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* nbme 7 block 4 Q 34
 #553570  
  student27 - 12/08/10 22:40
 
  Hi everyone... please help in this. I have taken NBME 7. Can please anyone explain what is the answer of the following question.

A 40 year old man is at risk for an autosomal dominant neurodegenerative disorder caused by Trinucleotide repeat expansion. Molecular diagnostic analysis of his DNA shows a normal allele and an allele with expansion of codon CAG encoding glutamine within exon 2 of the responsible gene as shown. Risk estimates for various CAG repeat numbers are shown in the graph Based on this information. Which of the following is the best estimate of the likelihood that this man will develop this disorder?
A.
 
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* Re:nbme 7 block 4 Q 34
#2289982
  littlebuddha - 12/13/10 01:05
 
  I go for 100 % .

The question stem says that this man is at risk for developing an autosomal dominant disease associated with CAG repeat (could be huntington or could be another CAG repeat diseases such as spinocerebellar ataxia ).
A person is said to be at risk for an autosomal dominant disease if he/she has a positive family history (unless it is a case of new mutation). The person in the question got the repeat from the parent who had the disease with the 15 CAG repeat or less. so he will also develop it.
it is true that the penetrance depends on the number of the trinucleotide repeat. for example for Huntington, 6-34 repeat is normal, 35-39 repeat will have variable penetrance and 40 or more will have 100 % penetrance.

60% does not seem to be the answer because the 15 repeat corresponds to 70% in the graph that is not in the choices. so it must be disease that has 100% penetrance even with 15 repeats.

anyone who did the question online, please tell what is the correct answer...


 
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* Re:nbme 7 block 4 Q 34
#2289990
  sarim - 12/13/10 01:41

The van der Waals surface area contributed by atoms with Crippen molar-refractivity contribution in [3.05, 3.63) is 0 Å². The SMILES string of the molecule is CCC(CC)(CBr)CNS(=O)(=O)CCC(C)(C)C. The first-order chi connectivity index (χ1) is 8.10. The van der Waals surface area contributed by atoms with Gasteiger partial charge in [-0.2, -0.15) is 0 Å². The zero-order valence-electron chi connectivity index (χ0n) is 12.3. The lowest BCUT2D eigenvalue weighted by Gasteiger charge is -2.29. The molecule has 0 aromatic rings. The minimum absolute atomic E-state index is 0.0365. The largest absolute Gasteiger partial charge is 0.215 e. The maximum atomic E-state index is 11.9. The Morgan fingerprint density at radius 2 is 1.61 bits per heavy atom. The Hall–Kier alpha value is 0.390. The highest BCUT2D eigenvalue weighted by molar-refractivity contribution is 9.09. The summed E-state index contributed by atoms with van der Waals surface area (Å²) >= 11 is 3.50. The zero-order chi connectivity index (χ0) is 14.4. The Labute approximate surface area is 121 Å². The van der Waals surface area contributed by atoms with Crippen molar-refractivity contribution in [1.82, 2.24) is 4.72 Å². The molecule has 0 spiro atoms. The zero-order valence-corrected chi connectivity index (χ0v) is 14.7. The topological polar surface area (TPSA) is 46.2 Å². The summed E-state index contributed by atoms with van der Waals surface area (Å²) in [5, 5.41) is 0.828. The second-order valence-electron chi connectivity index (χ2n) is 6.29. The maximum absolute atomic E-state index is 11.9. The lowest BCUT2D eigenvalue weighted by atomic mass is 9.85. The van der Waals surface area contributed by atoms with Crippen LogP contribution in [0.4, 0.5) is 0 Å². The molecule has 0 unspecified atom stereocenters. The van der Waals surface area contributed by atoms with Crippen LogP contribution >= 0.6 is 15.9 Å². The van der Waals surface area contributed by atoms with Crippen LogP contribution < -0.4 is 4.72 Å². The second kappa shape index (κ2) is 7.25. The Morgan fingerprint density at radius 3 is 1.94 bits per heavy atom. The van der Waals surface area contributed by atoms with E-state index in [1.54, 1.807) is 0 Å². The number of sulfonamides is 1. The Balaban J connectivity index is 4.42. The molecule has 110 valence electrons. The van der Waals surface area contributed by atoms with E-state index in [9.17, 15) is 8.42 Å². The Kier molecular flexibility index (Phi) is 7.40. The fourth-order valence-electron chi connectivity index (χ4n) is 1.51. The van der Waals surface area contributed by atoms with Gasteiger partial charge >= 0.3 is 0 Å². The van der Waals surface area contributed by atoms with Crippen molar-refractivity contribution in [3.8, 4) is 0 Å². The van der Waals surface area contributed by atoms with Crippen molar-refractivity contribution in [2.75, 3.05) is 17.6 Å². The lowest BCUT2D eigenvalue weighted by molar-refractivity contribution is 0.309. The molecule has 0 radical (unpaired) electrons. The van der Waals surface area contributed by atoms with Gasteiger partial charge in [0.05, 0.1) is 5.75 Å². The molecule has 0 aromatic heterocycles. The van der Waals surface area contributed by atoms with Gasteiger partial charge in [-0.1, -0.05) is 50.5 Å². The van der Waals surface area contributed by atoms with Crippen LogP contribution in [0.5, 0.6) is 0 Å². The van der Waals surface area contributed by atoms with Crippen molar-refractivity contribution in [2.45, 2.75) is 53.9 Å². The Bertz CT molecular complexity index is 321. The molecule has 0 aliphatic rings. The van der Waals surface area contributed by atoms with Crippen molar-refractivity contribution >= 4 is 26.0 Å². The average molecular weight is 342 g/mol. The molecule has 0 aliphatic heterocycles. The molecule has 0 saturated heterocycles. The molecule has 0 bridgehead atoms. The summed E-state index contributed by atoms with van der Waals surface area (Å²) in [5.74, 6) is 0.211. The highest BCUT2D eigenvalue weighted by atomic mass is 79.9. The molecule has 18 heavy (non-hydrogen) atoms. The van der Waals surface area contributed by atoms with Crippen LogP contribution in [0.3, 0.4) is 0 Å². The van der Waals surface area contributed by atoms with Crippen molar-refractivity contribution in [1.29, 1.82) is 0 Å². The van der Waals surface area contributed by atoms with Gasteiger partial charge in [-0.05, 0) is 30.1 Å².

60% is the BEST correct answer.  
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* Re:nbme 7 block 4 Q 34
#2290417
  einst74 - 12/13/10 21:01
 
  Huntington's Disease is an AD disease which means that an affected individual TYPICALLY inherits a defective gene from an AFFECTED parent. If the parent has a trinucleotide repeat count that is normal (40 (full penetrance).

Back to the question. As littlebuddha asserted above it can be any trinuc expansion disorder. But used Hunt. disease to illustrate some points. First, risk doesn't necessarily reflect that the parent has the disorder but the parent can be an unaffected carrier with trinuc expansions that will not result in full penetrance. Second, the graph is very important. It shows that individuals inheriting a gene with a trinuc expan. of 20 have a 100% risk of the disease (full penetrance), as well as those with CAG repeats of 9 or less have 0% risk. The curve represents reduced penetrance (where some individuals fail to exhibit the trait even though they carry the abnormal allele. As the number of CAG repeats increase there is an increase in the percentage of individuals at risk of the disease. This implies that penetrance is increasing up to point where it becomes full or complete (all individuals who have the abnormal allele will manifest (signs/symptoms) the disease. The answer that best fits the curve is 60%
 
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